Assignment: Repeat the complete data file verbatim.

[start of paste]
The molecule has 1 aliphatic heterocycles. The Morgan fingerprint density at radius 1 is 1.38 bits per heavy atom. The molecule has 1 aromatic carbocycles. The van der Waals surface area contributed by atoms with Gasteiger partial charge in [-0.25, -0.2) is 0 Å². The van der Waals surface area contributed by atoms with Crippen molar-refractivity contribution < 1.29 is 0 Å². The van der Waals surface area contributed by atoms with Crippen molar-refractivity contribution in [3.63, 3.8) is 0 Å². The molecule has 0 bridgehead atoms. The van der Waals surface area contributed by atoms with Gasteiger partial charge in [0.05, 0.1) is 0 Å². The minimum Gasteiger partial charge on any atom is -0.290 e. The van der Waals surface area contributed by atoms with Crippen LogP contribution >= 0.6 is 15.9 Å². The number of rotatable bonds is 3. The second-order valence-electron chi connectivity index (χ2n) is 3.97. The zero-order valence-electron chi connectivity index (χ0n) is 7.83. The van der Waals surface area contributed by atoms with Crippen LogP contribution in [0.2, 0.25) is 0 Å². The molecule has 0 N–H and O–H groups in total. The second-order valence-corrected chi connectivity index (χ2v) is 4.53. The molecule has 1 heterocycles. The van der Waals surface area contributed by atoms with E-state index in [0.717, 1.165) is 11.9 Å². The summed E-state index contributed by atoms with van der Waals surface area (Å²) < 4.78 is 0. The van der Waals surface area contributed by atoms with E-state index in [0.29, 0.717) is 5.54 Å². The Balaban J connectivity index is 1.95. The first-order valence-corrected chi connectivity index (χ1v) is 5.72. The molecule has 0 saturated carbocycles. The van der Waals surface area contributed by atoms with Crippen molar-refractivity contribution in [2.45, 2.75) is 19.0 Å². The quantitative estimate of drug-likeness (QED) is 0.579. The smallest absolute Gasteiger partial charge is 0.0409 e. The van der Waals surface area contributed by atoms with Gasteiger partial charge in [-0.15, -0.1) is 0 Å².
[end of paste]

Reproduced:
The molecule has 1 aliphatic heterocycles. The Morgan fingerprint density at radius 1 is 1.38 bits per heavy atom. The molecule has 1 aromatic carbocycles. The van der Waals surface area contributed by atoms with Gasteiger partial charge in [-0.25, -0.2) is 0 Å². The van der Waals surface area contributed by atoms with Crippen molar-refractivity contribution < 1.29 is 0 Å². The van der Waals surface area contributed by atoms with Crippen molar-refractivity contribution in [3.63, 3.8) is 0 Å². The molecule has 0 bridgehead atoms. The van der Waals surface area contributed by atoms with Gasteiger partial charge in [0.05, 0.1) is 0 Å². The minimum Gasteiger partial charge on any atom is -0.290 e. The van der Waals surface area contributed by atoms with Crippen LogP contribution >= 0.6 is 15.9 Å². The number of rotatable bonds is 3. The second-order valence-electron chi connectivity index (χ2n) is 3.97. The zero-order valence-electron chi connectivity index (χ0n) is 7.83. The van der Waals surface area contributed by atoms with Crippen LogP contribution in [0.2, 0.25) is 0 Å². The molecule has 0 N–H and O–H groups in total. The second-order valence-corrected chi connectivity index (χ2v) is 4.53. The molecule has 1 heterocycles. The van der Waals surface area contributed by atoms with E-state index in [0.717, 1.165) is 11.9 Å². The summed E-state index contributed by atoms with van der Waals surface area (Å²) < 4.78 is 0. The van der Waals surface area contributed by atoms with E-state index in [0.29, 0.717) is 5.54 Å². The Balaban J connectivity index is 1.95. The first-order valence-corrected chi connectivity index (χ1v) is 5.72. The molecule has 0 saturated carbocycles. The van der Waals surface area contributed by atoms with Crippen molar-refractivity contribution in [2.45, 2.75) is 19.0 Å². The quantitative estimate of drug-likeness (QED) is 0.579. The smallest absolute Gasteiger partial charge is 0.0409 e. The van der Waals surface area contributed by atoms with Gasteiger partial charge in [-0.15, -0.1) is 0 Å².